Farmers are always looking for new ways to kill weeds. But the newest tool in their arsenal, a pesticide from Monsanto and BASF called dicamba, may work a little too well. It's good at killing weeds within farmers' fields. But it's also prone to drifting off of those fields and, as a result, can kill crops and other wild flora in neighboring fields. This has triggered intense neighbor-vs-neighbor conflicts in areas where dicamba is most heavily used.
The Best. Expo. Ever. Tina Berres Filipski - July 31, 2017
If it was fresh, original, different, exceptional, singular or extraordinary—one could find it in action at the industry’s No. 1 trade show. More than 11,000 distributors packed the Mandalay Bay Convention Center in Las Vegas in January for the promotional products industry's longest-running trade show. This year’s PPAI Expo had a lot on the line.
Before the election, the EPA seemed to be on the verge of allowing marijuana growers in states that have legalized the plant to use certain pesticides on their crops. Then Scott Pruitt came into office and reversed course. The Environmental Protection Agency administrator surprised many in the burgeoning pot industry when he told states he could not approve pesticides for their crops.
Muck Rack makes it simple to find people, tweets, or articles that mention any name, keyword, company, hashtag etc. We've compiled this guide to help you make the most of your search.
Selecting a term
Start searching tweets, articles from media outlets, articles mentioned in tweets, journalists'
names, titles and bios with some suggested searches:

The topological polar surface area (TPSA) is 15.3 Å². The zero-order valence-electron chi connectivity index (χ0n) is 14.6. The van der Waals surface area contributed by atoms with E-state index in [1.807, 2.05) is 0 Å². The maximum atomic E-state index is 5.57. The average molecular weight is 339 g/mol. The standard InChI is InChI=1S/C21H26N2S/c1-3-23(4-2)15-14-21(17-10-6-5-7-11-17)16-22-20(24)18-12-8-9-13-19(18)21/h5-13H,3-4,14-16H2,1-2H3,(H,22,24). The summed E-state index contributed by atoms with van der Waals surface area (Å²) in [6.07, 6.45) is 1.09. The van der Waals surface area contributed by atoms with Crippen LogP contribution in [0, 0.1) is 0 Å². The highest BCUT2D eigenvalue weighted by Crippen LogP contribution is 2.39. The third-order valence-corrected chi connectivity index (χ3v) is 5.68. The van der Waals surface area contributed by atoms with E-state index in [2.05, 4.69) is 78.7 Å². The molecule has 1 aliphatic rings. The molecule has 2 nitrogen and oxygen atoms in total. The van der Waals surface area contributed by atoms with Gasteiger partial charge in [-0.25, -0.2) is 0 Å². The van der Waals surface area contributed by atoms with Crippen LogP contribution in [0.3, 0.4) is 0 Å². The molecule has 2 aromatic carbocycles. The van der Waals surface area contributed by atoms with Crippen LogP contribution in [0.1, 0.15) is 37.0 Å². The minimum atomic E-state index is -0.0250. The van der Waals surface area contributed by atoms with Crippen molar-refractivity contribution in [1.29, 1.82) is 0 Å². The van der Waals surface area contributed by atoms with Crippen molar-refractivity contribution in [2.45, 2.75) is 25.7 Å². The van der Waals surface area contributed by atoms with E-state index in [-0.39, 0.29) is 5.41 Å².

Companies or Topics (e.g. iPhone, Microsoft)
Phrases (e.g. "cloud computing") — use quotes to keep the terms together
Twitter handles (e.g. @username) — returns those who have mentioned or replied to
Names (e.g. "David Pogue")
Hashtags (e.g. #sxsw, #london2012)
Bio details (e.g. vegan, Olympics, father)
Muck Rack's Advanced Search allows for many boolean operators.
Find results that mention multiple specified terms, use AND or
+. For example, ensure each result contains both Elon Musk and Mark Zuckerberg by
searching Obama AND Romney or Obama + Romney.
Use the operators OR or , to broaden your search when you'd like either of
multiple terms to appear in results. (This is the default behavior of our search when no operators
are used.) For example, search for democrat OR republican to find results that refer to
Democrats and/or Republicans.
Use NOT or - to subtract results from your search. For
example, searching Disney will yield results about the Walt Disney Company as well as Walt Disney
World Resort. To exclude mentions of Disney World, search for Disney -World or Disney
When using one of these operators with a phrase, enclose it in quotation marks. For example, you can
find results about smartphones excluding Apple's iPhone 4S by searching smartphone -"iPhone
Exact case matching or punctuation
If you're searching for a brand name or keyword that relies on specific punctuation marks or capitalization, you can
find results that match your exact query by adding matchcase: before the keyword you're searching for, like matchcase:E*TRADE .
Use parentheses to separate multiple
boolean phrases. For example, to find journalists talking about having fun in Disney World or
Disneyland, search for ("disney world" OR disneyland) AND fun.
An asterisk can be used to search for any variation of a root word truncated by the asterisk. For example, searching for admin* will return results for administrator, administration, administer, administered, etc.
A near operator is an AND operator where you can control the distance between the words. You can vary the distance the near operation uses by adding a forward slash and number (between 0-99) such as strawberries NEAR/10 "whipped cream", which means the strawberries must exist within 10 words of "whipped cream".